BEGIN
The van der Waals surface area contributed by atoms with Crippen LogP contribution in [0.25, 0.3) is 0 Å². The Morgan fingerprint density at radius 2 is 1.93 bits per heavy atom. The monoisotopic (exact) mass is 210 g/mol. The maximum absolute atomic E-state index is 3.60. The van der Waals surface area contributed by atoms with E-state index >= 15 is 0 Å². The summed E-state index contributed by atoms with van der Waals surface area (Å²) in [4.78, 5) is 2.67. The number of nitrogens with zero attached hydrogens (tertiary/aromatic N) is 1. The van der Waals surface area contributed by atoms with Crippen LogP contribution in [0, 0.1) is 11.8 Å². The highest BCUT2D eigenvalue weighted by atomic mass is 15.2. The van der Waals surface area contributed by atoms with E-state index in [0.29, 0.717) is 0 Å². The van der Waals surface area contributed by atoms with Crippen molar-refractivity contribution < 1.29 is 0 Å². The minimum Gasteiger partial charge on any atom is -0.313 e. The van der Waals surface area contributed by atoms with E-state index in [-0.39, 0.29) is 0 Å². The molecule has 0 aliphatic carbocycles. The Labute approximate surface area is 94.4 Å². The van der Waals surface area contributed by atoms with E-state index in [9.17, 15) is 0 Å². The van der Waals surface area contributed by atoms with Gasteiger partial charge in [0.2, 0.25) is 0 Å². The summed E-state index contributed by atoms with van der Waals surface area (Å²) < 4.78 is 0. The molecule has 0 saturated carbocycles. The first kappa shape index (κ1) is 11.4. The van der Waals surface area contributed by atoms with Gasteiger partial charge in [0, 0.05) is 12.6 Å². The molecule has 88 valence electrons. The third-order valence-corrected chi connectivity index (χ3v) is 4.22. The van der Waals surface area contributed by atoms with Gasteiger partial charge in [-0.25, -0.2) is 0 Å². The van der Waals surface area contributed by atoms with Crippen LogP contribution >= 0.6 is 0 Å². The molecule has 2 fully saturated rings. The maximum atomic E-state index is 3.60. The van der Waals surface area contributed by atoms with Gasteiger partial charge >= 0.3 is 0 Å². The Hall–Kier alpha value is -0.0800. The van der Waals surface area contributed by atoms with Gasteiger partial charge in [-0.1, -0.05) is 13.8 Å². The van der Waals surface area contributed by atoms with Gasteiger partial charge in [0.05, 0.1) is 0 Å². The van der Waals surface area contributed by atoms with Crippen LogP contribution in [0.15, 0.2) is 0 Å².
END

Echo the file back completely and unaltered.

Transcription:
The van der Waals surface area contributed by atoms with Crippen LogP contribution in [0.25, 0.3) is 0 Å². The Morgan fingerprint density at radius 2 is 1.93 bits per heavy atom. The monoisotopic (exact) mass is 210 g/mol. The maximum absolute atomic E-state index is 3.60. The van der Waals surface area contributed by atoms with E-state index >= 15 is 0 Å². The summed E-state index contributed by atoms with van der Waals surface area (Å²) in [4.78, 5) is 2.67. The number of nitrogens with zero attached hydrogens (tertiary/aromatic N) is 1. The van der Waals surface area contributed by atoms with Crippen LogP contribution in [0, 0.1) is 11.8 Å². The highest BCUT2D eigenvalue weighted by atomic mass is 15.2. The van der Waals surface area contributed by atoms with E-state index in [0.29, 0.717) is 0 Å². The van der Waals surface area contributed by atoms with Crippen molar-refractivity contribution < 1.29 is 0 Å². The minimum Gasteiger partial charge on any atom is -0.313 e. The van der Waals surface area contributed by atoms with E-state index in [-0.39, 0.29) is 0 Å². The molecule has 0 aliphatic carbocycles. The Labute approximate surface area is 94.4 Å². The van der Waals surface area contributed by atoms with E-state index in [9.17, 15) is 0 Å². The van der Waals surface area contributed by atoms with Gasteiger partial charge in [0.2, 0.25) is 0 Å². The summed E-state index contributed by atoms with van der Waals surface area (Å²) < 4.78 is 0. The molecule has 0 saturated carbocycles. The first kappa shape index (κ1) is 11.4. The van der Waals surface area contributed by atoms with Gasteiger partial charge in [0, 0.05) is 12.6 Å². The molecule has 88 valence electrons. The third-order valence-corrected chi connectivity index (χ3v) is 4.22. The van der Waals surface area contributed by atoms with Gasteiger partial charge in [-0.25, -0.2) is 0 Å². The van der Waals surface area contributed by atoms with Crippen LogP contribution >= 0.6 is 0 Å². The molecule has 2 fully saturated rings. The maximum atomic E-state index is 3.60. The van der Waals surface area contributed by atoms with Gasteiger partial charge >= 0.3 is 0 Å². The Hall–Kier alpha value is -0.0800. The van der Waals surface area contributed by atoms with Gasteiger partial charge in [-0.1, -0.05) is 13.8 Å². The van der Waals surface area contributed by atoms with Gasteiger partial charge in [0.05, 0.1) is 0 Å². The van der Waals surface area contributed by atoms with Crippen LogP contribution in [0.15, 0.2) is 0 Å².